Feldenkrais Method® and Fitness and Athletics

Disclaimer: please read. Feldenkrais Toronto West has provided resource information, through website links, on the Feldenkrais Method®. The information contained within this website, includes summaries and abstracts and is not to replace medical advice and medical treatment. The information is for educational purposes only. The resource links, summary/abstract descriptions and information listed on this website, uses wording obtained directly from the publication, and may not necessarily be comprehensive. As such, any information acquired from this website and resource links should be used in conjunction with other available resources and with the advice of healthcare professionals. This website and its content are provided on an “as is” basis. Feldenkrais Toronto West makes no representations about the accuracy, reliability, completeness, up-to-date information, or timeliness of any of the resource links listed nor of their summary descriptions. These resource links to websites/articles/documents are provided as a resource for your own personal educational purposes only. These resource links do not necessarily represent the opinions of the owner of this website - Feldenkrais Toronto West. The names of research/document authors, and Feldenkrais® trainers and practitioners and their studios, are provided solely as a database of available resources.  Their inclusion on this website should not, in any way, be construed as a referral or confirmation of professional credentials.  For articles/documents in a different language Google Translate offers translation.  As with all internet connections, one should be protected by an effective antivirus program.  As websites are constantly undergoing revisions, this website and Feldenkrais Toronto West accepts no responsibility for these website links and cannot provide any assurance that future website changes may include some issues or problems. Please ensure that your computer is always protected with an effective antivirus program.

Attentional Focus in Motor Learning, the Feldenkrais Method, and Mindful Movement

Perceptual and Motor Skills, Volume: 123 issue: 1, August 7, 2016

Josef Mattes, University of Vienna, Austria


The present paper discusses attentional focus in motor learning and performance from the point of view of mindful movement practices, taking as a starting point the Feldenkrais method. It is argued that earlier criticism of the Feldenkrais method  ... turns out to be unfounded in light of recent developments in the study of motor learning and performance. Conversely, the examples of the Feldenkrais method and Ki-Aikido are used to illustrate how both Western and Eastern (martial arts derived) mindful movement practices might benefit sports psychology.


Conference: 8th International Scientific Conference on Kinesiology, 2017, At Opatija, Croatia

Krešimir Šoš,  Filip Bolčević,  Vladimir Medved​,  University of Zagreb


To achieve adequate range of movement in joints is an important determinant of training status in football. It enables a biomechanically correct performance of certain movement structures and contributes to the prevention of sports injuries. The Feldenkrais method offers the possibility of learning and optimization of movement, which, consequently, through inhibition of redundant muscular activity may enable an increase in the range of movement (ROM). ... The goal of this research has been to compare and quantify the influence of work according to Feldenkrais method and classic stretching exercises on ROM in top-level football players. ... Group I practiced Feldenkrais method and had an average initial value of Reach 1=0.57±11.4 cm, and of final Reach 2=6.1±10 cm.

The Feldenkrais Method: A Dynamic Approach to Changing Motor Behavior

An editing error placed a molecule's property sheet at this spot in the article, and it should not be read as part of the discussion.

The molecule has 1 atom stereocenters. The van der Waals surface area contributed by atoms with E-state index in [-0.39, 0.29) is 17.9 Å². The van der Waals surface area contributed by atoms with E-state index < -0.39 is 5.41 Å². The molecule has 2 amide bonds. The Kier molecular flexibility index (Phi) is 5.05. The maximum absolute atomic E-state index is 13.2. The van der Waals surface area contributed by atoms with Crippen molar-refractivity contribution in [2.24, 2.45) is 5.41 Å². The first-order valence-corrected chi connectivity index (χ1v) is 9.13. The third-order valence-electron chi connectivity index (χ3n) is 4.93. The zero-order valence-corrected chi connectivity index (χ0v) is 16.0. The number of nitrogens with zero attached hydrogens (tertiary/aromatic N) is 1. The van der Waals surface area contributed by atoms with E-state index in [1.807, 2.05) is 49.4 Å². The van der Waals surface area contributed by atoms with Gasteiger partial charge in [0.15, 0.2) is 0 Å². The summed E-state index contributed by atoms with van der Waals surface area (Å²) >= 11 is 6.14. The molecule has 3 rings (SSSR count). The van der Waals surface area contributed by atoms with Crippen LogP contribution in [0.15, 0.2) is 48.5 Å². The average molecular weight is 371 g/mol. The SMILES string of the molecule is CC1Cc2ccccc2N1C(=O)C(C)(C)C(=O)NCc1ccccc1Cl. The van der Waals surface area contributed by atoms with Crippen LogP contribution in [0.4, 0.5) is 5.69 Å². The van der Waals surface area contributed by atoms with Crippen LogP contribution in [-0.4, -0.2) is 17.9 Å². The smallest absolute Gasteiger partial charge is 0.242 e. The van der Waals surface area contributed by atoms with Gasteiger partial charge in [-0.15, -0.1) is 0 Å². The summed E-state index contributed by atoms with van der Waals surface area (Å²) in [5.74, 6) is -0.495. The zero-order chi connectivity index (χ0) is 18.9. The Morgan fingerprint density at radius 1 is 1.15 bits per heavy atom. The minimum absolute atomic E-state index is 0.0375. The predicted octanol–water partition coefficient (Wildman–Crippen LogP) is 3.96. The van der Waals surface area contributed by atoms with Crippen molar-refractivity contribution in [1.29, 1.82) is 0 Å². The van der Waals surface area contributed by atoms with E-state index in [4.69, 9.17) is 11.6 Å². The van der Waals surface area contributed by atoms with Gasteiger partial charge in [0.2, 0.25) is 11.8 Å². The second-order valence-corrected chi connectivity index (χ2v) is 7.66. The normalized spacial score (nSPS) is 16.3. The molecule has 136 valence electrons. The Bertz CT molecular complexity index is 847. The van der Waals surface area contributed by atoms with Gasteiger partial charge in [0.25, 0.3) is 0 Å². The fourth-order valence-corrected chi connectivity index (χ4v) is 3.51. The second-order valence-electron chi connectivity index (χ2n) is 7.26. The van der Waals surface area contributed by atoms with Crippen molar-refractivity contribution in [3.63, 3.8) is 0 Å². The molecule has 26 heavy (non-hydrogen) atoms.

Research Quarterly for Exercise and Sport ©2001 by the American Alliance for Health, Physical Education, Recreation and Dance Vol. 72, No. 4

Patricia A. Buchanan and Beverly D. Ulrich


Also published in the IFF Research Journal:  http://iffresearchjournal.org/de/system/files/10PatBuchananEnglishVersion.pdf

The Feldenkrais Method was designed as an approach to changing and improving motor behavior over time—or simply, motor development—whether within a single session or over years of training. We believe this method is based on plausible tenets, made more intriguing by the many similarities to the principles of a popular contemporary theory—dynamic systems theory.

Facilitating Cervical Flexion Using a Feldenkrais Method: Awareness through Movement

Journal of Orthopaedic & Sports Physical Therapy,  Vol 16, July 1992

Suzanne Ruth, MS, PT,  Sam Kegerreis, MS, PT, ACT


Feldenkrais Awareness Through Movement (ATM) methods can benefit anyone, even skilled athletes.  ...  This study provides data that support assertions that immediate physical and perceptual changes can be effected with the use of Feldenkrais ATM sequences. The ATM sequence studied was shown not only to increase the range of movement in a neck flexion task, but also to decrease the perceived effort required to perform this task in normal subjects

Lengthening the Hamstring Muscles Without Stretching Using “Awareness Through Movement”

Physical Therapy, Volume 86, Issue 12, 1 December 2006,

James Stephens, Joshua Davidson, Joseph DeRosa, Michael Kriz, Nicole Saltzman


Passive stretching is widely used to increase muscle flexibility, but it has been shown that this process does not produce long-term changes in the viscoelastic properties of muscle as originally thought. The authors tested a method of lengthening hamstring muscles called “Awareness Through Movement” (ATM) that does not use passive stretching.  ... Hamstring muscle length was measured before and after intervention using the Active Knee Extension Test. Results. The ATM group gained significantly more hamstring muscle length (+7.04°) compared with the control group (+1.15°). Discussion and Conclusions. The results suggest that muscle length can be increased through a process of active movement that does not involve stretching. Further research is needed to investigate this finding.

Slow Movement with Awareness: Better than Exercise?

Psychology Today, July 2010

Alan Fogel, Ph.D., Professor of Psychology Emeritus at the University of Utah in Salt Lake City


There is mounting evidence that slow movement, with body sense awareness, has astounding health benefits by itself and in combination with regular exercise routines. ... Aside from the legacy slow movement practices of yoga, tai chi, qi gong, aikido, and others, there are many movement practices, a few of which are mentioned here, that were developed in the 20th century and that also lend themselves to similar psychophysiological effects. Moshe Feldenkrais invented a system of body movement education-the Feldenkrais method-that reawakens, develops, and organizes capacities for kinesthetic (sensorimotor) learning. Whereas children before the age of three learn movements by relying on their sensorimotor experience, older children and adults in technological cultures often behave according to social expectations, distancing themselves from their bodily feelings. Feldenkrais "Awareness through Movement" classes teach moving with awareness and ease.